In 2016, Austin voters approved a $720 million transportation bond. The city branded it as a Mobility Bond and authorized a Contract with Voters to facilitate accountability of such a large-scale set of expenditures.
The contract lays out how the bond money should be split among three categories. $137m for local mobility projects, $101m for regional projects, and $482m is specifically allocated to Corridor Improvement Projects.
These 9 corridors were the location of 13% of transportation deaths and serious injuries in Austin over the last five years. The projects that are ultimately selected and the design choices for each one can make significant progress towards Austin’s Vision Zero goal of ending transportation deaths by 2025.
The contract promises completion of bond expenditures by 2024. With that aggressive timeline, City Council is set to allocate the funding for the final set of 2016 Bond corridor projects at the April 26 council meeting (Item 28).
City staff identified $1.4 billion in need to completely fulfill the planned improvements to these nine Corridor Improvement Projects. To choose between these projects, the city hired a consultant to develop a prioritization matrix based on the Contract with the Voters.
The Double Normalization Problem
Nic Moe, former volunteer Chair of Vision Zero ATX and graduate student in Public Health, noticed some issues with the prioritization process as a member of the stakeholder group late in 2017 and discussed them with us. He worried that a logical error had occurred in the development of the basic equations that underlie the matrix, specifically the idea of standardizing many variables by project length, and then performing a second standardization by length at the end of the process. He sent these concerns to the Corridor Mobility Program Office in December, and had the opportunity to meet with and discuss these issues with staff, but they were apparently not convinced of the problem.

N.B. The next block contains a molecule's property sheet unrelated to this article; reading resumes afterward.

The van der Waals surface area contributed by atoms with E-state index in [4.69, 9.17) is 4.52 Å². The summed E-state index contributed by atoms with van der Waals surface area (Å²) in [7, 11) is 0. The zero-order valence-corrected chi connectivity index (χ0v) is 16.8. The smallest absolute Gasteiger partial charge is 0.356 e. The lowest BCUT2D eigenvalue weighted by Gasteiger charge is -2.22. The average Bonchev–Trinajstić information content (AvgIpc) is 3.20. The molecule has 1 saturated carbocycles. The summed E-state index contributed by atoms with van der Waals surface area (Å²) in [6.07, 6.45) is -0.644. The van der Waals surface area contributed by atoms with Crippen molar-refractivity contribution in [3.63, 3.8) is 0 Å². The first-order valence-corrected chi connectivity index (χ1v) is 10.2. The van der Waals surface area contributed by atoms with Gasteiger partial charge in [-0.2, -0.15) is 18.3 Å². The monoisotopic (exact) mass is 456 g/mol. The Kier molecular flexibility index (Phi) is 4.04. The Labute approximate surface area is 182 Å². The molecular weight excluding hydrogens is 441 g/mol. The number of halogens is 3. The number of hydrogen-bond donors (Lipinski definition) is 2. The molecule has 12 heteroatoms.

Once the staff recommendation was made public, we eagerly dug in, but the data and the matrix were not public – even as late as the initial city council meeting where they were originally scheduled to allocate half a billion dollars based upon this work. A Public Information Request was filed, resulting in the release of the data a couple weeks later. Staff released a memo explaining the approach to the matrix and trying to argue against the critique. We do not believe that the explanation in this memo is satisfactory.
Simply standardizing every single benefits per mile and then standardizing the final score by cost per mile would not introduce a mistake in the matrix, but also would be pointless.
However, standardizing some community and mobility benefits per mile, but not standardizing others, adding all of those up, then dividing by cost per mile, caused the matrix to be dominated simply by the total mileage of the proposed project.
The average length of the projects selected by the staff proposal is 4.57 miles, while the average length of the projects rejected by the staff proposal is 1.61 miles. Yet the average total benefit of the projects that were rejected is higher both for community and mobility benefits.